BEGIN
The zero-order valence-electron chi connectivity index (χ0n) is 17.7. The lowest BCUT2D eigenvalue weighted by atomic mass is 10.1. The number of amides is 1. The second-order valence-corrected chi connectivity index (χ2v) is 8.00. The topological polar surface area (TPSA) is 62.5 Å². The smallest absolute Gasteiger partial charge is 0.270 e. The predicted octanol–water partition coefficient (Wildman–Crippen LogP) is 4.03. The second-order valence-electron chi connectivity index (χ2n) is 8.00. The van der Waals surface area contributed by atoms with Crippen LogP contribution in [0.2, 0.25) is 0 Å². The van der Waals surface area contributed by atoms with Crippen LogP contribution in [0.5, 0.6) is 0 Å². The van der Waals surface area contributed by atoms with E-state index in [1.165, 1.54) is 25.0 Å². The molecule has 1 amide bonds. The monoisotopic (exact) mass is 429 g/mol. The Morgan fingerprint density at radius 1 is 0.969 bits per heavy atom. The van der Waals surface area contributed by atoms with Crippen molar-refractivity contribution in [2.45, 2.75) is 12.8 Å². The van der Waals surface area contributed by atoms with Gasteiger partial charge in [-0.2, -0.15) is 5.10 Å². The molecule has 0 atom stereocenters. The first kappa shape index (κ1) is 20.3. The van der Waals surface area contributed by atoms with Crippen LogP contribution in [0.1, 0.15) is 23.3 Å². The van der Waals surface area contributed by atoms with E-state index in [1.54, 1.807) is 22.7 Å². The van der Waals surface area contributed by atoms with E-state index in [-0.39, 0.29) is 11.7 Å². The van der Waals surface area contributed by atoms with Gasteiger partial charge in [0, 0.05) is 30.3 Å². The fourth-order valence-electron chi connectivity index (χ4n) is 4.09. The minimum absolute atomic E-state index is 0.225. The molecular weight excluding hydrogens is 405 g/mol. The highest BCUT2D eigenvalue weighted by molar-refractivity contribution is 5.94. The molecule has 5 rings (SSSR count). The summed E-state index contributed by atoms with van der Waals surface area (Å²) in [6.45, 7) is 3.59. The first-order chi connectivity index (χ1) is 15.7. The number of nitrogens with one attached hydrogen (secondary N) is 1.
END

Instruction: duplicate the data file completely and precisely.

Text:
The zero-order valence-electron chi connectivity index (χ0n) is 17.7. The lowest BCUT2D eigenvalue weighted by atomic mass is 10.1. The number of amides is 1. The second-order valence-corrected chi connectivity index (χ2v) is 8.00. The topological polar surface area (TPSA) is 62.5 Å². The smallest absolute Gasteiger partial charge is 0.270 e. The predicted octanol–water partition coefficient (Wildman–Crippen LogP) is 4.03. The second-order valence-electron chi connectivity index (χ2n) is 8.00. The van der Waals surface area contributed by atoms with Crippen LogP contribution in [0.2, 0.25) is 0 Å². The van der Waals surface area contributed by atoms with Crippen LogP contribution in [0.5, 0.6) is 0 Å². The van der Waals surface area contributed by atoms with E-state index in [1.165, 1.54) is 25.0 Å². The molecule has 1 amide bonds. The monoisotopic (exact) mass is 429 g/mol. The Morgan fingerprint density at radius 1 is 0.969 bits per heavy atom. The van der Waals surface area contributed by atoms with Crippen molar-refractivity contribution in [2.45, 2.75) is 12.8 Å². The van der Waals surface area contributed by atoms with Gasteiger partial charge in [-0.2, -0.15) is 5.10 Å². The molecule has 0 atom stereocenters. The first kappa shape index (κ1) is 20.3. The van der Waals surface area contributed by atoms with Crippen LogP contribution in [0.1, 0.15) is 23.3 Å². The van der Waals surface area contributed by atoms with E-state index in [1.54, 1.807) is 22.7 Å². The van der Waals surface area contributed by atoms with E-state index in [-0.39, 0.29) is 11.7 Å². The van der Waals surface area contributed by atoms with Gasteiger partial charge in [0, 0.05) is 30.3 Å². The fourth-order valence-electron chi connectivity index (χ4n) is 4.09. The minimum absolute atomic E-state index is 0.225. The molecular weight excluding hydrogens is 405 g/mol. The highest BCUT2D eigenvalue weighted by molar-refractivity contribution is 5.94. The molecule has 5 rings (SSSR count). The summed E-state index contributed by atoms with van der Waals surface area (Å²) in [6.45, 7) is 3.59. The first-order chi connectivity index (χ1) is 15.7. The number of nitrogens with one attached hydrogen (secondary N) is 1.